Fish and Wildlife Service, Kansas.
Quivira National Wildlife Refuge (NWR) was established in 1955 to provide wintering and migration stopover habitat for migratory birds along the Central Flyway of North America. The name "Quivira" comes from a Native American tribe that lived in the area when the explorer, Coronado, visited in 1541. It is believed to mean "raccoon eyes" in reference to tattoos that resembled a raccoon's mask around the eyes of the area's Native Americans. For years, the marshes of Quivira NWR have attracted thousands of migrating waterfowl. These marshes, together with a wide diversity of other habitats, provide food, cover, and protection for wildlife. Wetlands, large and small, are present throughout the Refuge; there are approximately 7,000 acres of wetlands with slightly to moderately saline water. Thousands of Canada geese, ducks, and other migratory birds, such as sandhill cranes and shorebirds, use these wetlands as they pass through the Refuge on their annual migrations.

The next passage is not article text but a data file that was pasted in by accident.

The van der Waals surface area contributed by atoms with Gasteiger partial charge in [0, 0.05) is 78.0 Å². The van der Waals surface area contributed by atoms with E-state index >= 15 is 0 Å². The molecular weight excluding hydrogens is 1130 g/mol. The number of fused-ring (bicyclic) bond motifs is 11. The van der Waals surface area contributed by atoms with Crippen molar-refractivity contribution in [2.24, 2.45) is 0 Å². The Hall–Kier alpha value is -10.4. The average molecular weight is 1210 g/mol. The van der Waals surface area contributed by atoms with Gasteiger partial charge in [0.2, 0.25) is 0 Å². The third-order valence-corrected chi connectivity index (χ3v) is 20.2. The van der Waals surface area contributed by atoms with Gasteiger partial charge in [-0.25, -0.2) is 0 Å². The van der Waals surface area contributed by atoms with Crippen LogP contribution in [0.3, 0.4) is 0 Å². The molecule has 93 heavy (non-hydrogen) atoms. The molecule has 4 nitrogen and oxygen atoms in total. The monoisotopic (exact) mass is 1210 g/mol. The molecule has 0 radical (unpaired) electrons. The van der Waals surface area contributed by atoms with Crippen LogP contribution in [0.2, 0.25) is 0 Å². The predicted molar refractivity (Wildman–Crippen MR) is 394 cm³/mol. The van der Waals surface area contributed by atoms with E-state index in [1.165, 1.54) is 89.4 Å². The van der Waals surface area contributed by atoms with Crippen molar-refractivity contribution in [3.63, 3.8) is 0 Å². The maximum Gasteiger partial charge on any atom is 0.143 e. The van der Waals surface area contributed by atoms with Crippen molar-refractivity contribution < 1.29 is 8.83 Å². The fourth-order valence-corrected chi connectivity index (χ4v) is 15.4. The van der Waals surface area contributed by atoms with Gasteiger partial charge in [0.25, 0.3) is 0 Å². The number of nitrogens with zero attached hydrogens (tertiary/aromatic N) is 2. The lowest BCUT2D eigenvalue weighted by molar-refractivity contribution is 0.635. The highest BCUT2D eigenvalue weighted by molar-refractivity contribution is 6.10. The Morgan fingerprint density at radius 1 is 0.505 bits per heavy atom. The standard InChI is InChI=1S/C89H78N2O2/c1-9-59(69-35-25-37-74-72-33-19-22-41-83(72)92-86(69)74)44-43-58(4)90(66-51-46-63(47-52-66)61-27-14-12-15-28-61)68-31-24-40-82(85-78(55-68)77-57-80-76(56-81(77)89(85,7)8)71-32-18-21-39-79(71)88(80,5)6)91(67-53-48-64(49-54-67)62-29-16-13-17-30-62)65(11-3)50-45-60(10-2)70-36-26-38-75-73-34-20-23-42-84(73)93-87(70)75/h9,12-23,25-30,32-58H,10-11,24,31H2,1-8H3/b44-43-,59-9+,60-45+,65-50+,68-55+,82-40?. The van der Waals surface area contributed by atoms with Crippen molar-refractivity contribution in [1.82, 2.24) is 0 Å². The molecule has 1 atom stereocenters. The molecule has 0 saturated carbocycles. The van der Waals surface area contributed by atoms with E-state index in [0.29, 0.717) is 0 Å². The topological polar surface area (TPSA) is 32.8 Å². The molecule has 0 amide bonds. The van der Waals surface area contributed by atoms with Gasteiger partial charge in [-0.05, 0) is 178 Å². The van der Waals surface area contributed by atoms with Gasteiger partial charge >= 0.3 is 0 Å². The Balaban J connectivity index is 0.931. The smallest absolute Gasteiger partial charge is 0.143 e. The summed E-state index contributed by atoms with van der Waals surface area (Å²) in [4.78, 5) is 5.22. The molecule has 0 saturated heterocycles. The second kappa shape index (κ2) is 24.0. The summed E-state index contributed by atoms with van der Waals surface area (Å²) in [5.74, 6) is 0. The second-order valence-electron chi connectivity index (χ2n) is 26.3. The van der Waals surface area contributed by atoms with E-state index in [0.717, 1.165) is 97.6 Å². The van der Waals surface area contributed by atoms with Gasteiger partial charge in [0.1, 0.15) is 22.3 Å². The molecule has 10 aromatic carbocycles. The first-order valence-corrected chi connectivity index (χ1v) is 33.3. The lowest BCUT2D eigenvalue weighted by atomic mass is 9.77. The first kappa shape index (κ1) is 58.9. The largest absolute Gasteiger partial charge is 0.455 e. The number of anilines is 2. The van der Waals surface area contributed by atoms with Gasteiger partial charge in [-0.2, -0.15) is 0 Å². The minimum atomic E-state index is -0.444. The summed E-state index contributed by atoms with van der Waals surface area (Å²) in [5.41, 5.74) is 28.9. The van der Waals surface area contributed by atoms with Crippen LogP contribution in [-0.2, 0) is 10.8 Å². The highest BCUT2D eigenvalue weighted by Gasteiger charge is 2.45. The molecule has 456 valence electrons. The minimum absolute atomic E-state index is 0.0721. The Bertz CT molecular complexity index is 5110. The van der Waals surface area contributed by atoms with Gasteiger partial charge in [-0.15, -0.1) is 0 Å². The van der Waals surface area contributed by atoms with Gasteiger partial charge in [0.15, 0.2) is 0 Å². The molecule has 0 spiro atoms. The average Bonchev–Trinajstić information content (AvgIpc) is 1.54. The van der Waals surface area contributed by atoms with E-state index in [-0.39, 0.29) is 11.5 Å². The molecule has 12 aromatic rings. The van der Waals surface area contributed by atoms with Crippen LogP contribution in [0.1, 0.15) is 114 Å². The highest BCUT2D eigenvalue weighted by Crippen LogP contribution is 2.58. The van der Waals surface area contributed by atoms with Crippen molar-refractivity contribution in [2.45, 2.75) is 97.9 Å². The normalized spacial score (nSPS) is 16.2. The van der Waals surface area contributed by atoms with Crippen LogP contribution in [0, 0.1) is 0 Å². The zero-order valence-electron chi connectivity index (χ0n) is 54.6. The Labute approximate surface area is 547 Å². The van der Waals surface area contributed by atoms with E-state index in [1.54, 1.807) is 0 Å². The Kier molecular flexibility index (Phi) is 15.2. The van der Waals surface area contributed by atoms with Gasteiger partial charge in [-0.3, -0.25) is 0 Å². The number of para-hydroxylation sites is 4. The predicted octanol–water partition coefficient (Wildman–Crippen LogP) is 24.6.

To reach Quivira NWR from Wichita, Kansas, and points east, take K96 west to Hutchinson. Take Highway 50 west approximately 14 miles to Highway 14 north. Go 5 miles north to 4th street, turn left and go 17 miles west to the Refuge headquarters. From Great Bend and points north, take Highway 281 south to 70th Street, and then head east 13 miles to the Refuge headquarters. From Pratt and points south take Highway 281 north past St. John to 70th Street. Take 70th Street east 13 miles to the Refuge headquarters. From Macksville and points west, take Highway 50 east to Stafford. Drive north through Stafford and continue 6 miles north to the four-way stop sign. Turn east 6 miles to the Refuge headquarters.